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Introducing Caledonia Social Care

Thursday 20 October 2016

The following article has been taken from thirdforcenews.org.uk

A new Scottish social enterprise promises to create a better working environment for third sector social care staff.

Charity Alzheimer Scotland is joining forces with Stewartry Care, a successful employee-owned social care body in Dumfries and Galloway, to launch Caledonia Social Care.

The business will take over the running of Alzheimer Scotland’s existing care at home services, which operate across central Scotland, from April next year.

Caledonia Social Care, which will have an annual turnover of around £3.5 million, will be run as a workers cooperative. Staff will be paid at least the Living Wage, will be able to appoint directors and benefit from annual dividends.

Alzheimer Scotland is set to be the main shareholder in the business initially but hopes to eventually hand it over fully to its staff.

The charity's chief executive Henry Simmons told TFN he believed the organisation has a bright future and is the best way to protect jobs and ensure the continuation of high-quality and specialist dementia home-care services.

“We believe that Stewarty Care, and other employee owned social care organisations, have developed an exceptional model that improves the role and level of ownership of every employee in their organisations,” he said.

“Our preference is to emulate this model, and to establish Caledonia Social Care as an employee-owned entity. This brings great benefits to all the staff. It means that they are shareholders within the organisation, it means they can benefit from dividends, but most importantly it means that they will have an effective voice all the way through the organisation.”

A total of 180 staff are to be transferred to Caledonia Social Care from Alzheimer’s Scotland in April next year – a fifth of the organisation’s existing workforce.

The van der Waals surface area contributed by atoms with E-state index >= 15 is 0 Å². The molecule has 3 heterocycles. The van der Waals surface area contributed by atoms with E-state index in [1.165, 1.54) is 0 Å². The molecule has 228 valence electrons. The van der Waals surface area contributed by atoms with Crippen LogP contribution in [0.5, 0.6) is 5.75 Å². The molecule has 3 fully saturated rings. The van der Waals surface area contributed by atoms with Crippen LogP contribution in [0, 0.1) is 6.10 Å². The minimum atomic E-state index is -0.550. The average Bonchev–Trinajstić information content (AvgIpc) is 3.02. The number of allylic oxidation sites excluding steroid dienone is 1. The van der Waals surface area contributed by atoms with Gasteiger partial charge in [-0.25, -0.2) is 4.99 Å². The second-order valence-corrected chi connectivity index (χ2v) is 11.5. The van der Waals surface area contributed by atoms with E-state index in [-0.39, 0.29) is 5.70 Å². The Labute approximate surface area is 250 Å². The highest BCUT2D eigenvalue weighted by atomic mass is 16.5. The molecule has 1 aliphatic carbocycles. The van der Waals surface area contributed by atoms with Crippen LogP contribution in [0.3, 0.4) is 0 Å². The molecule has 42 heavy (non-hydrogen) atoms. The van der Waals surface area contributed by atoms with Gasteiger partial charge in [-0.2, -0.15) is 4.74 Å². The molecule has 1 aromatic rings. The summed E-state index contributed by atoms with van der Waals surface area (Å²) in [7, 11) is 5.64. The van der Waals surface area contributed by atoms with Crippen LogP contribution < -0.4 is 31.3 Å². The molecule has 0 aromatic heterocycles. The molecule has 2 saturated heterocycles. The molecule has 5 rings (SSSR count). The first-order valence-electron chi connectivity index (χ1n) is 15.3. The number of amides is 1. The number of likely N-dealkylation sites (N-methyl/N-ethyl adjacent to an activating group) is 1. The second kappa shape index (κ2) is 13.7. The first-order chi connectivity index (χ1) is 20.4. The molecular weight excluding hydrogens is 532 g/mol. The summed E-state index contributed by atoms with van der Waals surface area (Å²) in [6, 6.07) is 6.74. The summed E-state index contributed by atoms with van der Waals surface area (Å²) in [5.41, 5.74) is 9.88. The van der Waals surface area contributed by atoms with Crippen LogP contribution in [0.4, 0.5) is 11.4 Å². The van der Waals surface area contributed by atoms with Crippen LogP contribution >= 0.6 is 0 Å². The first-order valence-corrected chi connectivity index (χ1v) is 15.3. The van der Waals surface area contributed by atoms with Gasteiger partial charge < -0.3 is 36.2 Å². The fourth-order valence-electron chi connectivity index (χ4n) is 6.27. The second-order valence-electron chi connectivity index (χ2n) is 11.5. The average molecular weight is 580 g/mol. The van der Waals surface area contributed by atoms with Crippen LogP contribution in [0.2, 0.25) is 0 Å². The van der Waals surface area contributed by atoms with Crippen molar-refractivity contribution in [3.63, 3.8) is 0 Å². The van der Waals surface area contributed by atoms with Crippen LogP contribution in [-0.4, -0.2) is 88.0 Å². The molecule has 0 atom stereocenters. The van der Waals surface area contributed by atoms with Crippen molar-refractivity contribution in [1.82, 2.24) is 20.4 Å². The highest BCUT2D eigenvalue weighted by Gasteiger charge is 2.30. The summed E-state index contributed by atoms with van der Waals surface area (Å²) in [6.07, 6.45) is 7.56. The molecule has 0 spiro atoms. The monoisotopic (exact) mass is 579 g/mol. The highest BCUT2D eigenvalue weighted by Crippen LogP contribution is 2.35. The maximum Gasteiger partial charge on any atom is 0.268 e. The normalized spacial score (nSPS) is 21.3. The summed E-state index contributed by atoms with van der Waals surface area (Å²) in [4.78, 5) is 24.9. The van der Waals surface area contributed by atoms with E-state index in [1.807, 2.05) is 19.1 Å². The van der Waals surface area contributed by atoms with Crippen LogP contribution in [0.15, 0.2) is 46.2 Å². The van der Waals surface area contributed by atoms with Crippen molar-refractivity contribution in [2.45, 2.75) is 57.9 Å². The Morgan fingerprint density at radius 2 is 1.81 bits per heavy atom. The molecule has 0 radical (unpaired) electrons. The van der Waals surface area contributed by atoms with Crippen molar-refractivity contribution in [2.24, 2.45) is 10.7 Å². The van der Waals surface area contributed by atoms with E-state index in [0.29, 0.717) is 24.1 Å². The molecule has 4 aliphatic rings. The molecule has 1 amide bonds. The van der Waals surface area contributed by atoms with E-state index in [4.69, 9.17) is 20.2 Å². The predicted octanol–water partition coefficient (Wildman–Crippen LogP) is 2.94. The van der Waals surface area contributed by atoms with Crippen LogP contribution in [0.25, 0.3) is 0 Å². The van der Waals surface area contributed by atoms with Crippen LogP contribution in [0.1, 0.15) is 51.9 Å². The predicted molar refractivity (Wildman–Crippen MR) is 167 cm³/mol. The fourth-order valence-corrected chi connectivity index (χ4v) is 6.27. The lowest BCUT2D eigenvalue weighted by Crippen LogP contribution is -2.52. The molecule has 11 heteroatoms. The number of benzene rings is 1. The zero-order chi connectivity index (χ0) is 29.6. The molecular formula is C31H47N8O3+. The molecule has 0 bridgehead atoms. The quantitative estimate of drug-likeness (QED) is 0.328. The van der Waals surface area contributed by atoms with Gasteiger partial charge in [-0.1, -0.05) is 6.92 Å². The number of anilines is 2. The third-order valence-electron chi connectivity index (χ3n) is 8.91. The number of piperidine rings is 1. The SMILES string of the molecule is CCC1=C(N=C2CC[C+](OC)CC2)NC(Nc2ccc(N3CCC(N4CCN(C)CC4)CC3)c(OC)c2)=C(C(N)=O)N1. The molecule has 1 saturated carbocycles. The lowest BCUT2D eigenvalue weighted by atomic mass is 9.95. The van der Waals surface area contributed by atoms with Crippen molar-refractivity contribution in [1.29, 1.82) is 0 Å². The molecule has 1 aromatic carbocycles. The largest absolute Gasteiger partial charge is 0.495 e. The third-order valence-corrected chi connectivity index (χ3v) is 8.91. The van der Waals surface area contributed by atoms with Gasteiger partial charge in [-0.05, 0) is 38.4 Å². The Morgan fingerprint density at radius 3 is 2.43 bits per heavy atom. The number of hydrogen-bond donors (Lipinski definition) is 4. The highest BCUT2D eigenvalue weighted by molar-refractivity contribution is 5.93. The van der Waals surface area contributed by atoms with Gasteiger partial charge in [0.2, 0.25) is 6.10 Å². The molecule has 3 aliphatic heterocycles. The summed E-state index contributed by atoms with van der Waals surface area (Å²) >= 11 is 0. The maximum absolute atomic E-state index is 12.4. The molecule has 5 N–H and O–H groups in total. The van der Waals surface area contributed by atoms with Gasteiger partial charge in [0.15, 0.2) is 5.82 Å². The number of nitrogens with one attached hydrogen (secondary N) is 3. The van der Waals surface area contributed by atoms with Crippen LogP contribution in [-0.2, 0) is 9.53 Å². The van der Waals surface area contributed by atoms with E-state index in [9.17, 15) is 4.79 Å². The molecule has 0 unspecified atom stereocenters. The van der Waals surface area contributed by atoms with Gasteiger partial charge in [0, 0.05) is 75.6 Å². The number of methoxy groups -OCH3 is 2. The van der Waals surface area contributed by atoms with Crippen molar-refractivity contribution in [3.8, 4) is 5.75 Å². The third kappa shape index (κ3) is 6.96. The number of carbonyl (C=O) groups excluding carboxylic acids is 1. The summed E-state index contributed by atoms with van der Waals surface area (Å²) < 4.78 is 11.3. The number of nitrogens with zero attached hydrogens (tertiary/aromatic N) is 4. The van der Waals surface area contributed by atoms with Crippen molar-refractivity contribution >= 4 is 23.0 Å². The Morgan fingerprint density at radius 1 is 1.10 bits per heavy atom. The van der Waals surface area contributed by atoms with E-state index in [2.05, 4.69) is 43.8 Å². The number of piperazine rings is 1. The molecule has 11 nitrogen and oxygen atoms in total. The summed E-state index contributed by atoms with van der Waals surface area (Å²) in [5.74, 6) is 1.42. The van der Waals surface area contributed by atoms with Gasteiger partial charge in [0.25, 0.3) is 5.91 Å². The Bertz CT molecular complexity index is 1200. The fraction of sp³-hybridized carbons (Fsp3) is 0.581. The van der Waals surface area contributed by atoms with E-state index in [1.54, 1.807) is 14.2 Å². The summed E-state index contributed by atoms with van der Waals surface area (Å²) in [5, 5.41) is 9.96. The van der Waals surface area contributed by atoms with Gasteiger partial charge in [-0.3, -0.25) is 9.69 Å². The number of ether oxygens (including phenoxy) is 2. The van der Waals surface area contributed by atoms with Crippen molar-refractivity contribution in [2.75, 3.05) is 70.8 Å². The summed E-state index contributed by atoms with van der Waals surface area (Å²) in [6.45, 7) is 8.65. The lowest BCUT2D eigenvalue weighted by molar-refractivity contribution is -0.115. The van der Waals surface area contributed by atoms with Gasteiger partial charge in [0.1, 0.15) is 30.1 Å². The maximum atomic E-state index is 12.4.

Scottish charities provide a large amount of Scotland’s social care services on behalf of local authorities, however as a result of changes to the way services are contracted and cuts in funding, many are finding it increasingly difficult to make ends meet. 

Simmons told TFN Alzheimer Scotland has had to subsidise its local social care services for the last few years. He said the new organisation will broaden its remit to provide general home care services and be in a better position to grow.

“We are a dementia specific provider, and we don’t operate on high volumes of provision, so even small fluctuations in service provision can create serious resourcing problems for our local services, for our service managers, and it also places significant pressure on our local finances,” he said.

He added: “We had to create a new entity that was separate from Alzheimer Scotland because Alzheimer Scotland can only provide services for people with dementia. We’re also not really that business orientated. We’ve never focused on growing our services and becoming a big social care provider.”

The charity, which last year had a £20m turnover and employed 1,000 staff, will continue to provide a range of services to improve the quality of life for people with dementia in the community, as well as continuing its campaigning, policy and advocacy work.

Staff will be transferred over to the new body under their existing terms and conditions and there will be no redundancies. Derek Oliver and Stuart Robertson, both currently service managers at Alzheimer Scotland, will be part of the new social enterprise’s management team.

Margaret Paterson, currently managing director of Stewartry Care, which currently provides services for 220 people, will lead Caledonia Social Care.

She said: “This is a fantastic opportunity to work in partnership with Alzheimer Scotland to create a new employee owned company. The company will have employee owners and the people they support and care for at the heart of everything they do”.

“Employee ownership is a dynamic business model, well suited to the care sector. It empowers everyone to develop and also to work towards a sustainable future for Caledonia Social Care.”

Dee Fraser, deputy director of the Coalition of Care and Support Providers in Scotland, said: “We welcome this new service development from Alzheimer Scotland to meet the need for quality care at home services in Scotland. Developing responsive services in collaboration with others is one of the key strengths of third sector care and support providers and this is a good example of this kind of partnership working.”

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